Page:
This Week in Apps: Google I/O canceled over coronavirus, App Store gets updated rules, TikTok’s owner launches Spotify rival
Welcome back to This Week in Apps, the Extra Crunch series that recaps the latest OS news, the applications they support and the money that flows through it all.
The app industry is as hot as ever, with a record 204 billion downloads in 2019 and $120 billion in consumer spending in 2019, according to App Annie’s recently released “State of Mobile” annual report. People are now spending 3 hours and 40 minutes per day using apps, rivaling TV. Apps aren’t just a way to pass idle hours — they’re a big business. In 2019, mobile-first companies had a combined $544 billion valuation, 6.5x higher than those without a mobile focus.
In this Extra Crunch series, we help you keep up with the latest news from the world of apps, delivered on a weekly basis.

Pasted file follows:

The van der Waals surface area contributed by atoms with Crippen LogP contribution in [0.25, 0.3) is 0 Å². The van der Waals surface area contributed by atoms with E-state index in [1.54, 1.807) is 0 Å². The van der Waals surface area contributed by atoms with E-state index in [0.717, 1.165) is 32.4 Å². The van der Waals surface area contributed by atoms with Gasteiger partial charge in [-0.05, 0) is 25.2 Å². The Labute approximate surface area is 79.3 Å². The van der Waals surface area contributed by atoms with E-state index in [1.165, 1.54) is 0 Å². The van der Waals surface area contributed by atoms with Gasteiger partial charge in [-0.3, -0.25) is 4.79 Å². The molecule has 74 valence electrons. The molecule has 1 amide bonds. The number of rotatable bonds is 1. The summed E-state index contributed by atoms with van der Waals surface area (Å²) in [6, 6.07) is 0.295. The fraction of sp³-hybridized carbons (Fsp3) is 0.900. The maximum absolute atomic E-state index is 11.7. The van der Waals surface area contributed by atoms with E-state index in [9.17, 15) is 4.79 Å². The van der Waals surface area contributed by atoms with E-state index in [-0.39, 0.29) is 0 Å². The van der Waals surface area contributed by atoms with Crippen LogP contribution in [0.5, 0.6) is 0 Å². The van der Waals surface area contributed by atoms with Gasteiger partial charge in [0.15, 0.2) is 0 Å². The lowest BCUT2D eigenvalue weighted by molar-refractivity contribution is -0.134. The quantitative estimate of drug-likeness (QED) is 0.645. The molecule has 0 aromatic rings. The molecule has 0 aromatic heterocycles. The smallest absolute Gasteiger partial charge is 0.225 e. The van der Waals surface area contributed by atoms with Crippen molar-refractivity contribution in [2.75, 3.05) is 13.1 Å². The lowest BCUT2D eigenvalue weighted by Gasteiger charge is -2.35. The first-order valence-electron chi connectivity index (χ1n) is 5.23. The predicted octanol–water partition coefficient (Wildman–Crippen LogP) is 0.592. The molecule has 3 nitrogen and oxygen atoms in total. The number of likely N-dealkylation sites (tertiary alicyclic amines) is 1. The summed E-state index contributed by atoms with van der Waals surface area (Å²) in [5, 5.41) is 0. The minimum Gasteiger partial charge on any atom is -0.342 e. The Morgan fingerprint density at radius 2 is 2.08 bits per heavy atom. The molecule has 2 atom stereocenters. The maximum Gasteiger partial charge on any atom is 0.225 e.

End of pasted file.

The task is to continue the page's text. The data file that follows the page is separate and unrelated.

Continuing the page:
This week, we’re looking at the further impact of the coronavirus on the app industry, which is now leading to more major event cancellations — including, as of this week, Google I/O and SXSW. That begs the question, will WWDC be next? And what will that mean for developers who rely on the annual event to make those invaluable face-to-face connections? We’re also looking at the revised App Store review guidelines and what that means for developers, as well as Walmart’s plan to dramatically change its app strategy, Robinhood’s bad week, the launch of a new Spotify competitor from the makers of the world’s most viral app, TikTok and much more.
Apple changes the rules
Apple this week alerted developers to a new set of App Store review guidelines that detail which apps will be accepted or rejected, and what apps are allowed to do. The changes to the guidelines impact reviews, push notifications, Sign in with Apple, data collection and storage, mobile device management and more, the company says. Some of the more high-profile changes include the ability for apps to now use notifications for ads, stricter rules for dating and fortune-telling apps and a new rule that allows Apple to reject apps that help users evade law enforcement, among other things.